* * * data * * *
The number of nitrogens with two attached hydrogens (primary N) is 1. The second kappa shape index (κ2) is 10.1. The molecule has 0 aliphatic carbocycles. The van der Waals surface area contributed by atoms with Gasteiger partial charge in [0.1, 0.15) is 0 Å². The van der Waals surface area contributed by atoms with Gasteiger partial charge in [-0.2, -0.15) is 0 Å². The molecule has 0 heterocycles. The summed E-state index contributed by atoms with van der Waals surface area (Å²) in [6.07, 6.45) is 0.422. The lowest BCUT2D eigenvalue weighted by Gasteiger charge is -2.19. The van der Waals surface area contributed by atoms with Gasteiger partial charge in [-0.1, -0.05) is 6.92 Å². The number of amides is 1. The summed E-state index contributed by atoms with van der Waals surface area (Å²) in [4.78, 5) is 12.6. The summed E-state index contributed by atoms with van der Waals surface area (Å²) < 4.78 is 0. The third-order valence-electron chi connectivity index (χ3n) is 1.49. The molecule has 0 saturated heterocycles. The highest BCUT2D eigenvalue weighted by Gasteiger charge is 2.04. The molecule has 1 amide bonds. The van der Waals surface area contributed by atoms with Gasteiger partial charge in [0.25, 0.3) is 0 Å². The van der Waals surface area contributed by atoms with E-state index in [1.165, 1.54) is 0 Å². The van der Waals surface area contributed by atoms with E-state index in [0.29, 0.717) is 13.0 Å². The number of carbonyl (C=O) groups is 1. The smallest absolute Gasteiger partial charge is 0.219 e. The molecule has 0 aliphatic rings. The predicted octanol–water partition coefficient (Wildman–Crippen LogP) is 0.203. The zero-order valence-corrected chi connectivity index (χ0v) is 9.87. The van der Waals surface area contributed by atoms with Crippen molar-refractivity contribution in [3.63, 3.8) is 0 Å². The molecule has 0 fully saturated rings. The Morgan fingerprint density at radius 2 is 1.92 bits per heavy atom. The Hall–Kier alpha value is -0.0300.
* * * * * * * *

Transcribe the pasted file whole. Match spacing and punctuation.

The number of nitrogens with two attached hydrogens (primary N) is 1. The second kappa shape index (κ2) is 10.1. The molecule has 0 aliphatic carbocycles. The van der Waals surface area contributed by atoms with Gasteiger partial charge in [0.1, 0.15) is 0 Å². The van der Waals surface area contributed by atoms with Gasteiger partial charge in [-0.2, -0.15) is 0 Å². The molecule has 0 heterocycles. The summed E-state index contributed by atoms with van der Waals surface area (Å²) in [6.07, 6.45) is 0.422. The lowest BCUT2D eigenvalue weighted by Gasteiger charge is -2.19. The van der Waals surface area contributed by atoms with Gasteiger partial charge in [-0.1, -0.05) is 6.92 Å². The number of amides is 1. The summed E-state index contributed by atoms with van der Waals surface area (Å²) in [4.78, 5) is 12.6. The summed E-state index contributed by atoms with van der Waals surface area (Å²) < 4.78 is 0. The third-order valence-electron chi connectivity index (χ3n) is 1.49. The molecule has 0 saturated heterocycles. The highest BCUT2D eigenvalue weighted by Gasteiger charge is 2.04. The molecule has 1 amide bonds. The van der Waals surface area contributed by atoms with Gasteiger partial charge in [0.25, 0.3) is 0 Å². The van der Waals surface area contributed by atoms with E-state index in [1.165, 1.54) is 0 Å². The van der Waals surface area contributed by atoms with E-state index in [0.29, 0.717) is 13.0 Å². The number of carbonyl (C=O) groups is 1. The smallest absolute Gasteiger partial charge is 0.219 e. The molecule has 0 aliphatic rings. The predicted octanol–water partition coefficient (Wildman–Crippen LogP) is 0.203. The zero-order valence-corrected chi connectivity index (χ0v) is 9.87. The van der Waals surface area contributed by atoms with Crippen molar-refractivity contribution in [3.63, 3.8) is 0 Å². The molecule has 0 fully saturated rings. The Morgan fingerprint density at radius 2 is 1.92 bits per heavy atom. The Hall–Kier alpha value is -0.0300.